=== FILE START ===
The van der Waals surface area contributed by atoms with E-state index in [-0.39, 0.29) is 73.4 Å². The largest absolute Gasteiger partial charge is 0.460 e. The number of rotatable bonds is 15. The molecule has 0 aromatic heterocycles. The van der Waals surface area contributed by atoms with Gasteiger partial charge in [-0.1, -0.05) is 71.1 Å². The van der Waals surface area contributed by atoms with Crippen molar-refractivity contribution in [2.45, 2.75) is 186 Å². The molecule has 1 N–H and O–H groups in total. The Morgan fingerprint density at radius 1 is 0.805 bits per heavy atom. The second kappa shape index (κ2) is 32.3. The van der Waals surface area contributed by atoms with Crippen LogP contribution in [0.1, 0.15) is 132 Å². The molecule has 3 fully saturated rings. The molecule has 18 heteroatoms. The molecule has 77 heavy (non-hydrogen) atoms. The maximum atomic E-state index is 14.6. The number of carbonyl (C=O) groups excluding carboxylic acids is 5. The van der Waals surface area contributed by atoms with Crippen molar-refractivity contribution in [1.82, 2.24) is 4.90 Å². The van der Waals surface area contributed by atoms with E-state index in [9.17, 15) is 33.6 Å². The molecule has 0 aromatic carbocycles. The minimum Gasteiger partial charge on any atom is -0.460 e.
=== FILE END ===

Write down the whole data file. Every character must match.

The van der Waals surface area contributed by atoms with E-state index in [-0.39, 0.29) is 73.4 Å². The largest absolute Gasteiger partial charge is 0.460 e. The number of rotatable bonds is 15. The molecule has 0 aromatic heterocycles. The van der Waals surface area contributed by atoms with Gasteiger partial charge in [-0.1, -0.05) is 71.1 Å². The van der Waals surface area contributed by atoms with Crippen molar-refractivity contribution in [2.45, 2.75) is 186 Å². The molecule has 1 N–H and O–H groups in total. The Morgan fingerprint density at radius 1 is 0.805 bits per heavy atom. The second kappa shape index (κ2) is 32.3. The van der Waals surface area contributed by atoms with Crippen LogP contribution in [0.1, 0.15) is 132 Å². The molecule has 3 fully saturated rings. The molecule has 18 heteroatoms. The molecule has 77 heavy (non-hydrogen) atoms. The maximum atomic E-state index is 14.6. The number of carbonyl (C=O) groups excluding carboxylic acids is 5. The van der Waals surface area contributed by atoms with Crippen molar-refractivity contribution in [1.82, 2.24) is 4.90 Å². The van der Waals surface area contributed by atoms with E-state index in [9.17, 15) is 33.6 Å². The molecule has 0 aromatic carbocycles. The minimum Gasteiger partial charge on any atom is -0.460 e.